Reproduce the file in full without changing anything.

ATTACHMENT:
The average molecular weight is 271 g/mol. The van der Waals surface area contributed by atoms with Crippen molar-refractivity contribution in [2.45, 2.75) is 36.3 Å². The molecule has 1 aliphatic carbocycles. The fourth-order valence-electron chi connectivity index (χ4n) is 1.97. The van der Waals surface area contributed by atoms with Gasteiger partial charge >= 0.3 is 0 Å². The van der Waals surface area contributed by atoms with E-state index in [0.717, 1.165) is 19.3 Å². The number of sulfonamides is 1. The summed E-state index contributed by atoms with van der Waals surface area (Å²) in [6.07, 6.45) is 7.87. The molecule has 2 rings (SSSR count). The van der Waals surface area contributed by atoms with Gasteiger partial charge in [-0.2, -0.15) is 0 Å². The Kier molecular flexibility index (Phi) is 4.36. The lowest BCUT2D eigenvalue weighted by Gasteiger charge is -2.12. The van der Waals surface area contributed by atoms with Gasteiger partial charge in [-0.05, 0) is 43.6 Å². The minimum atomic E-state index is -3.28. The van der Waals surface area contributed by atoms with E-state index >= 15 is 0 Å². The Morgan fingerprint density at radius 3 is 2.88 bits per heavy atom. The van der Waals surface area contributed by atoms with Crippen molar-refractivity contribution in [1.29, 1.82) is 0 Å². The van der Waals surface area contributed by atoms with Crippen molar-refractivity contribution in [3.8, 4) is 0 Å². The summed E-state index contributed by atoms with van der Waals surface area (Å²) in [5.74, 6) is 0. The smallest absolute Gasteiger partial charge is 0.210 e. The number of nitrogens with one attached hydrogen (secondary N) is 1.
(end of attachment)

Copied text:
The average molecular weight is 271 g/mol. The van der Waals surface area contributed by atoms with Crippen molar-refractivity contribution in [2.45, 2.75) is 36.3 Å². The molecule has 1 aliphatic carbocycles. The fourth-order valence-electron chi connectivity index (χ4n) is 1.97. The van der Waals surface area contributed by atoms with Gasteiger partial charge >= 0.3 is 0 Å². The van der Waals surface area contributed by atoms with E-state index in [0.717, 1.165) is 19.3 Å². The number of sulfonamides is 1. The summed E-state index contributed by atoms with van der Waals surface area (Å²) in [6.07, 6.45) is 7.87. The molecule has 2 rings (SSSR count). The van der Waals surface area contributed by atoms with Gasteiger partial charge in [-0.2, -0.15) is 0 Å². The Kier molecular flexibility index (Phi) is 4.36. The lowest BCUT2D eigenvalue weighted by Gasteiger charge is -2.12. The van der Waals surface area contributed by atoms with Gasteiger partial charge in [-0.05, 0) is 43.6 Å². The minimum atomic E-state index is -3.28. The van der Waals surface area contributed by atoms with E-state index >= 15 is 0 Å². The Morgan fingerprint density at radius 3 is 2.88 bits per heavy atom. The van der Waals surface area contributed by atoms with Crippen molar-refractivity contribution in [1.29, 1.82) is 0 Å². The van der Waals surface area contributed by atoms with Crippen molar-refractivity contribution in [3.8, 4) is 0 Å². The summed E-state index contributed by atoms with van der Waals surface area (Å²) in [5.74, 6) is 0. The smallest absolute Gasteiger partial charge is 0.210 e. The number of nitrogens with one attached hydrogen (secondary N) is 1.